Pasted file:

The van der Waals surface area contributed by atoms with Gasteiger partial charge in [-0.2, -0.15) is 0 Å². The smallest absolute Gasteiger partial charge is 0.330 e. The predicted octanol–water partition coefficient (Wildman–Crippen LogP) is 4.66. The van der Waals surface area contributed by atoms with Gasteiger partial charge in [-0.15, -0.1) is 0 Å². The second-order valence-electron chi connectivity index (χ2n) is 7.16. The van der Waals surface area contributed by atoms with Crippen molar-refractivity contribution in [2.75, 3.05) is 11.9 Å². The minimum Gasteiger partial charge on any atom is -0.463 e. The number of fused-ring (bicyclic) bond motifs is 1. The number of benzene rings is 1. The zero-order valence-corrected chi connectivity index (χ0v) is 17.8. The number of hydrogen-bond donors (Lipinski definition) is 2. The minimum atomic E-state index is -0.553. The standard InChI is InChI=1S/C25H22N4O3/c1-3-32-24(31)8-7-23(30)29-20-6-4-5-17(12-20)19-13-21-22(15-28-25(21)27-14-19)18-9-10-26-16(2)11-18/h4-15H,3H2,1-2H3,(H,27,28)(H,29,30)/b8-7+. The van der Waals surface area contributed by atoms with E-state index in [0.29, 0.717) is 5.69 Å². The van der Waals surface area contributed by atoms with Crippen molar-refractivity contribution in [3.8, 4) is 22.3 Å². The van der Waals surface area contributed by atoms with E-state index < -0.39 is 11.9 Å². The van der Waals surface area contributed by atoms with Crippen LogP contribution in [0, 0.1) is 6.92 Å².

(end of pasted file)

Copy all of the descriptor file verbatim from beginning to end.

The van der Waals surface area contributed by atoms with Gasteiger partial charge in [-0.2, -0.15) is 0 Å². The smallest absolute Gasteiger partial charge is 0.330 e. The predicted octanol–water partition coefficient (Wildman–Crippen LogP) is 4.66. The van der Waals surface area contributed by atoms with Gasteiger partial charge in [-0.15, -0.1) is 0 Å². The second-order valence-electron chi connectivity index (χ2n) is 7.16. The van der Waals surface area contributed by atoms with Crippen molar-refractivity contribution in [2.75, 3.05) is 11.9 Å². The minimum Gasteiger partial charge on any atom is -0.463 e. The number of fused-ring (bicyclic) bond motifs is 1. The number of benzene rings is 1. The zero-order valence-corrected chi connectivity index (χ0v) is 17.8. The number of hydrogen-bond donors (Lipinski definition) is 2. The minimum atomic E-state index is -0.553. The standard InChI is InChI=1S/C25H22N4O3/c1-3-32-24(31)8-7-23(30)29-20-6-4-5-17(12-20)19-13-21-22(15-28-25(21)27-14-19)18-9-10-26-16(2)11-18/h4-15H,3H2,1-2H3,(H,27,28)(H,29,30)/b8-7+. The van der Waals surface area contributed by atoms with E-state index in [0.29, 0.717) is 5.69 Å². The van der Waals surface area contributed by atoms with Crippen molar-refractivity contribution in [3.8, 4) is 22.3 Å². The van der Waals surface area contributed by atoms with E-state index < -0.39 is 11.9 Å². The van der Waals surface area contributed by atoms with Crippen LogP contribution in [0, 0.1) is 6.92 Å².